A newly released report of the Women and Equalities Committee of MPs into the enforcement of the Equality Act 2010 suggests that the current approach is outdated and needs to be changed. Currently the system relies upon individual victims initiating legal action and calls for a greater burden on employers (public authorities and service providers).
The report also suggests enhancing the powers of the Equality and Human Rights Commission to "be bolder" in using its enforcement powers.
Its an interesting idea, but difficult to see how it would actually work in practise. Any employee who has suffered discrimination at work will likely welcome an easier way to stop the conduct than having to bring an Employment Tribunal claim. But any reasonable employer who has been at the sharp end of a spurious claim from a former employee will be cautious about any changes to the system that would make it more difficult to rebut such claims.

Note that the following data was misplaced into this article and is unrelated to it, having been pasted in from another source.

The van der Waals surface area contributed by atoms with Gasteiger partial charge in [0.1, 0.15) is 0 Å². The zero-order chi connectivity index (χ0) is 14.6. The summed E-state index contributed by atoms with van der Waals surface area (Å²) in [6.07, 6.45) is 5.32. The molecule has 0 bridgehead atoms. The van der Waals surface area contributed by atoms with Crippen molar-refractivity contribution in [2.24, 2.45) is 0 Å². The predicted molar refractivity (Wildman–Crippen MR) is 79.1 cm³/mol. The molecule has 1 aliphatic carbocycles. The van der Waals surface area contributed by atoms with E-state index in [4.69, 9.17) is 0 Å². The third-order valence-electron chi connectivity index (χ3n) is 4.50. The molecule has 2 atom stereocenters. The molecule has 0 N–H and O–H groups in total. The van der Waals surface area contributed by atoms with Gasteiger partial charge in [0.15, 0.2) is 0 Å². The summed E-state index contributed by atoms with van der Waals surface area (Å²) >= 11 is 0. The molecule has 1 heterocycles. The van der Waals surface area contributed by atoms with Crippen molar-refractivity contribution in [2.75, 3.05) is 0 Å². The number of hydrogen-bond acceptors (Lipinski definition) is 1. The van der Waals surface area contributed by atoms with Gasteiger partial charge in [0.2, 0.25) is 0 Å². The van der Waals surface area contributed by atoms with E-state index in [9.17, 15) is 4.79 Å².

Whether or not any changes are made, and what those changes ultimately look like, the Committee must be correct in its view that our culture is not yet at a point in which compliance with the Equality Act is the norm.
...a new system that put the onus on employers, public authorities and service providers to enforce the Equality Act, suggesting individuals should rarely need to challenge discrimination in courts.